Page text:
Conservative Sinclair Broadcast Group, Inc. has been gobbling up independent television stations across the country. People think that they have been getting real news from NBC, ABC, etc. when in fact, they may have been getting conservative talking points. A free media is essential to a democracy, but this ugly underside of the business just showed itself.
Donald Trump made the term “fake news” popular, and not so popular, during his 2016 presidential campaign. His definition of “fake news” was anything that did not agree with or criticized him. He specifically criticized CNN, MSNBC, The New York Times, and The Washington Post.
Now, we find that a national broadcasting chain forced reporters to read from a script that condemned “fake news.” The script claimed that so many journalists have been politically biased, it has alarmed the nation. Oddly enough, the scripts’ talking points were reminiscent of those Trump used and continues to use.
Fortunately, three of Sinclair-owned stations in Lewiston, Washington (near Spokane) refused to air the lies put forth by their boss. KLEW, KLEW-2, and KLEW-3 would not read the segments. These stations still do have a link up to Sinclair’s conservative Behind The Headlines show.
Chair of journalism and media production at Washington State University’s Edward R. Murrow College of Communcations, Douglas Hindman, said that the show was strictly editorial. Yet, the program shows up on the stations’ website menu under the heading of “News.”
Hindman said that Sinclair had been remarkably successful in forcing its news anchors to read editorialized material without labeling it as such. The journalists could not indicate that Behind The Headlines was opinion-based. Sinclair traded on the good reputation of its anchors to promote conservative propaganda.
The university chair said Sinclair risked the “credibility of anchors,” according to Spokesman.com:
‘They’re free to do that. What changed is where they asked anchors to read from a provided script, and considerably borrow the credibility of anchors and their connection with viewers to carry and transmit the opinions of the ownership group.’
KLEW General Manager David Prago released an email statement saying the news station was “extremely proud” of its reporters. They were not free to comment, but Prago said:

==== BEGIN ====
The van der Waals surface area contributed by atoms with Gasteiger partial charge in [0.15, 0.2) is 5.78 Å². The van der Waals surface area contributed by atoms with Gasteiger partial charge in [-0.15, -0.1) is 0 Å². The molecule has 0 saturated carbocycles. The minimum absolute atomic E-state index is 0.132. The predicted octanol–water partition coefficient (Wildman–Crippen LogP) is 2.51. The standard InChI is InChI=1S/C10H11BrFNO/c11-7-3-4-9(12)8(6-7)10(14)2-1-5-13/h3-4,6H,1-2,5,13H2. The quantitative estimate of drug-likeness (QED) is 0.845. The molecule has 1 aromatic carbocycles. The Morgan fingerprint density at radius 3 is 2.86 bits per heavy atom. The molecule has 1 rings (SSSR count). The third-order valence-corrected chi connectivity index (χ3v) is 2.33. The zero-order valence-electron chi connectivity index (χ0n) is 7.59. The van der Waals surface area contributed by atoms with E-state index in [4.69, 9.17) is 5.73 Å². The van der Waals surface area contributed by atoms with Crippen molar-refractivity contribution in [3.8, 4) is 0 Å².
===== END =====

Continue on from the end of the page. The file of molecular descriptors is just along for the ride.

‘Our agenda is to serve our communities by sharing relevant information to alert, protect and empower our audiences. (Our reporters) are committed to producing the best, most informative and accurate content for our viewers.’
A news release issued by Sinclair said the company’s promotional segments had “no political agenda.” According to NPR, Sinclair owns over 190 TV stations spread across the country in over 80 markets. That is:
‘More than any other media company, and is seeking to acquire dozens more by purchasing Tribune Media.’
Sinclair sent out a news release that indicated the company had “no political agenda.” Senior vice president of news at Sinclair, Scott Livingston, commented that the focus of all of the company’s stations was “fair and objective reporting:”
‘(We) find it curious that we would be attacked for asking our news people to remind their audiences that unsubstantiated stories exist on social media. It is ironic that we would be attacked for messages promoting our journalistic initiative for fair and objective reporting.’
The Seattle Times reported that many of Sinclair’s television journalists were frustrated. In 2017, The Times wrote that Sinclair had been forcing journalists at his stations to run conservative talking points editorial segments as fact-filled news for years.
KOMO in Seattle is one of Sinclair’s stations. Journalists at the station said that it was rare for Sinclair to command them to read a specific script. Yet, Sinclair told them they had to run a smear campaign against The Times, when the newspaper criticized media consolidation and Sinclair bought KOMO.
The smear campaign never hit the air waves, but KOMO did a segment on the death of newspapers – just like The Times.
KOMO journalists said they were worried about more owner demands like this as the 2018 midterm elections gets closer, according to The Times.